Coming to Terms

Ananda Day - Senegal


November 17, 2009

By all means today should not have been an encouraging day. I got to work and did an hour and fifty minutes worth of raking turtle feces, feed, and pathways. I then walked home and commenced to do three hours worth of hand washing laundry. It was incredibly hot and it didn’t help that every person walking by gawked like a three year old in a candy shop. Then while hanging up my laundry I managed to get sand on about half the clothes in the bucket… meaning that I am looking forward to some exfoliating clothes. The best part is I still have to do my whites. Oh, and my hands are rawer than fish in a sushi roll. I finally got to work and was halfway through putting up my last blog when the power went out for fifteen minutes, and then I started the process all over again.

Throughout all of these things I was not ecstatic, but the surprising this is that I wasn’t dying of anger or annoyance. Is it possible that I’m slowly starting to think “insha’allah” unconsciously?

The real capstone came after everything though. After finally posting my blog, my boss Benoit and I took a clando (clandestine taxi) to Bambilor. He went to get Coca Cola for the Village boutique, and I went to pick up ten liter water bottles (since they don’t sell them in my town). I’m sitting squished in between someone who smells like gumbo, and a standoffish woman with five ear holes, and it hits me like the door I ran into today (yes, I do have a bruise, no, I have no excuse): “oh my, this is that beauty people talk about their whole lives.”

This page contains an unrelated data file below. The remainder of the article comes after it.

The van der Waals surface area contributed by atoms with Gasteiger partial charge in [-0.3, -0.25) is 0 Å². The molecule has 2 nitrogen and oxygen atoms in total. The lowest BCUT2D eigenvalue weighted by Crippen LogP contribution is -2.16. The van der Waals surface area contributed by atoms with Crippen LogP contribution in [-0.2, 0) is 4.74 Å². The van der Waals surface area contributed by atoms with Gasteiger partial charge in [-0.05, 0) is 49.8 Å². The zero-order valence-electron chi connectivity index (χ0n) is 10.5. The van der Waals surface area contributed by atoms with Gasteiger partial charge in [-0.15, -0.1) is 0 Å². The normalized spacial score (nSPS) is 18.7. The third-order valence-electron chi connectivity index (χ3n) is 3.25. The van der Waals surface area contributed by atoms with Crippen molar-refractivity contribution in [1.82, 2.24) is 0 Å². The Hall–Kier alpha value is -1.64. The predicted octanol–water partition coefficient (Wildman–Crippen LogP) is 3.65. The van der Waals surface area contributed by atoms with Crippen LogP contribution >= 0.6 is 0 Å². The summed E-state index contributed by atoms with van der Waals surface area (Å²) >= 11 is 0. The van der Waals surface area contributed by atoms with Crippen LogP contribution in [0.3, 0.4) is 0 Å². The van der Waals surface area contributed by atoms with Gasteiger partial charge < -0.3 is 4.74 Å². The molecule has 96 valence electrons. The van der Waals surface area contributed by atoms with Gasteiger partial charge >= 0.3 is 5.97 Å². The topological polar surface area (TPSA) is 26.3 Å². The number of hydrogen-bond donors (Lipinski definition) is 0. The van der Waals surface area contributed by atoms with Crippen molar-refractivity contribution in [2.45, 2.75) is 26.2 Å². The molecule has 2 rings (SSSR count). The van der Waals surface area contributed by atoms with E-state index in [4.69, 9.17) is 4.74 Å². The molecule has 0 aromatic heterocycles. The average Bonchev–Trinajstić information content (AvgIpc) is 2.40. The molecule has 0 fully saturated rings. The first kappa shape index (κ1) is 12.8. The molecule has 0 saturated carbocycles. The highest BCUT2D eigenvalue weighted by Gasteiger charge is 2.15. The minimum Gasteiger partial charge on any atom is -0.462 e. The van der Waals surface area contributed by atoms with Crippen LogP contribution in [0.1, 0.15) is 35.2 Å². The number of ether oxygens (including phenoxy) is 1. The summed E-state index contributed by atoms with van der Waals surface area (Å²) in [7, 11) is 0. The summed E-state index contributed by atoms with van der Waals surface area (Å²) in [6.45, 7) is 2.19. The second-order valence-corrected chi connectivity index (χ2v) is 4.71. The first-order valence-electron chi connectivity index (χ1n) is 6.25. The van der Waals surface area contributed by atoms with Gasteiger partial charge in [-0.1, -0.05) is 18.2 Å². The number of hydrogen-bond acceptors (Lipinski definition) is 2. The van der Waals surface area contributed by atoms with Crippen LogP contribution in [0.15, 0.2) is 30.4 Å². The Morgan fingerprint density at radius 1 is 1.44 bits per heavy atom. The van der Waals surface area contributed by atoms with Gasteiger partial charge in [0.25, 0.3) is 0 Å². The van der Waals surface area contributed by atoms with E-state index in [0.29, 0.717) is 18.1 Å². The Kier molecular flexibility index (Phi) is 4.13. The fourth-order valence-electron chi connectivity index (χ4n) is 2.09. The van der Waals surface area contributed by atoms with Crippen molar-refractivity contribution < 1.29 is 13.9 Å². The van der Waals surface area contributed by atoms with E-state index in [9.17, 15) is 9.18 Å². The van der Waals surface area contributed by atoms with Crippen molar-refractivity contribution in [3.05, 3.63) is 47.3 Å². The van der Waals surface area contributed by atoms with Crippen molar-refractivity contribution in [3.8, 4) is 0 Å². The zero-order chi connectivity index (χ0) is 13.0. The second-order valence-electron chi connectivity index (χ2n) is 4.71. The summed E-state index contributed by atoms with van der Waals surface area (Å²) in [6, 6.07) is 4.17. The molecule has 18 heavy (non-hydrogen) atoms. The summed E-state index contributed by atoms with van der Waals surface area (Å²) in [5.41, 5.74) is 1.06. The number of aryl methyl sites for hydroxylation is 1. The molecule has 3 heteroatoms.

Crazy “Touba” and “Alhamdulillah”-tagged Ndiaga Ndiaye vans veering around pot holes, my driver steering in swerves as his steering column is obviously off, crumbling concrete buildings next to others that are painted like Rainbow Bright sets which are next to thatched huts, the sun glistening off of the red sand creating millions of little mirrors as it sets, the trees so green you can’t believe they are in Africa and not England, and the stunningly dress people walking in between the red and green spheres with dinner resting on their heads.

In most of the terms that have defined my life, I didn’t accomplish much today. And for now, it really is okay.  Last year when I was with a very wise friend I was reminded that when you’re happy, you don’t have to question it or justify anything.  Perhaps my terms are changing, or maybe I’m just finding perfect moments in new things. Either way, it seems as if that setting sun has finally my soul and heart here in Senegal.

Ananda Day